In search of the girders for the framework

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“All the information is out there on the internet,” education instructors and administrators say. “We need to teach retrieval skills, not just facts. We need to teach students critical thinking skills, not just facts.”

But critical thinking skills only work when a person has a certain number of facts at their disposal to put into some sort of framework. That information on the internet is only useful within a framework. In language, the framework is called grammar. We have been moving away from teaching grammar. It’s not much fun, for one thing. I also suspect that we’ve reached the point where many of our elementary school teachers don’t know basic grammar.

In language studies, a formidable amount of new vocabulary comes packaged with unavoidable and often unfamiliar grammar. Since many districts now teach almost no grammar in elementary school, accordingly, many high school freshman and sophomores (plus a few juniors and seniors) cannot identify a subject and verb, much less a direct or indirect object. All first year foreign language classes run up against these problems, and foreign language teachers often become grammar teachers, filling in the blanks for students who don’t understand the basic structure of language.

(If you doubt that last statement, check with your school district. I was entertained in a staff meeting a couple of years ago when speakers brought up the greater success of local Catholic schools at state standardized testing. The pundit who had been trying to tease out the Catholic advantage told us, “One thing they do is teach grammar. That seems to help their students on the test.” A few teachers around the room expressed surprised, grammar being so old-school and out of fashion. The rest of us sat there thinking, “Duhh.”)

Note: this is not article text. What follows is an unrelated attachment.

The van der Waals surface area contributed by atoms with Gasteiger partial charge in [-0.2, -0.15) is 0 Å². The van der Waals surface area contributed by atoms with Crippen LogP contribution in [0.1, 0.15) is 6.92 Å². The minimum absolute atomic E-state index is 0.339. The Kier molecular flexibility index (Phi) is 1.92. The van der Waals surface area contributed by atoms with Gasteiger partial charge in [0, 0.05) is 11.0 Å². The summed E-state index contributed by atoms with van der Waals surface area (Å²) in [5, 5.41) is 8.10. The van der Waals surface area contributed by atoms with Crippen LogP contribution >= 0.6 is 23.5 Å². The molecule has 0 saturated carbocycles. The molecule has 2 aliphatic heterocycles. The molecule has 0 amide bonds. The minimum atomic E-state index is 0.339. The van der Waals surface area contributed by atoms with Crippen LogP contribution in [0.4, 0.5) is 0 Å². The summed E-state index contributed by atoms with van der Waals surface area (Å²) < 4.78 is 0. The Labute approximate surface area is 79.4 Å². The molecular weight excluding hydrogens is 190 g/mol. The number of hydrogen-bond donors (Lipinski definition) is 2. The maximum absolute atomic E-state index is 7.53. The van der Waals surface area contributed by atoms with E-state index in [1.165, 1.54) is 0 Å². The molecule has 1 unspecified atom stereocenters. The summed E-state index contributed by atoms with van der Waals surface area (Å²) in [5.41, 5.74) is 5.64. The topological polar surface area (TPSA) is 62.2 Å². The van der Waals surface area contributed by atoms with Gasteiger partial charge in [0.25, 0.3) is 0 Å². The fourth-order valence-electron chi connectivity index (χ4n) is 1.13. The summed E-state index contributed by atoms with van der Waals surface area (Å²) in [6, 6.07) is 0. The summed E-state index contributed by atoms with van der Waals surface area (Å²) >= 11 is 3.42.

The current retrieval/critical thinking approach to education has various flaws. While I am not objecting to teaching information retrieval and critical thinking — vital components for today’s students without doubt — I think teachers and others should stand up for grammar.

If we are going to teach writing — and we do — then we ought to teach more grammar. If you’re reading this blog, on some level you know English grammar You can put words in an order that makes sense with endings that tell where you are in time. But if we want our students to develop critical thinking skills, one place we might start is with the structure of language itself. Do we need formal instruction in grammar? Probably not. Most of us probably don’t need algebra either.

But if we want to develop critical thinking skills, we need to learn to break down how processes work. We need to understand how the parts of processes fit into the whole. What better place to work on developing this understanding of processes than the English language itself?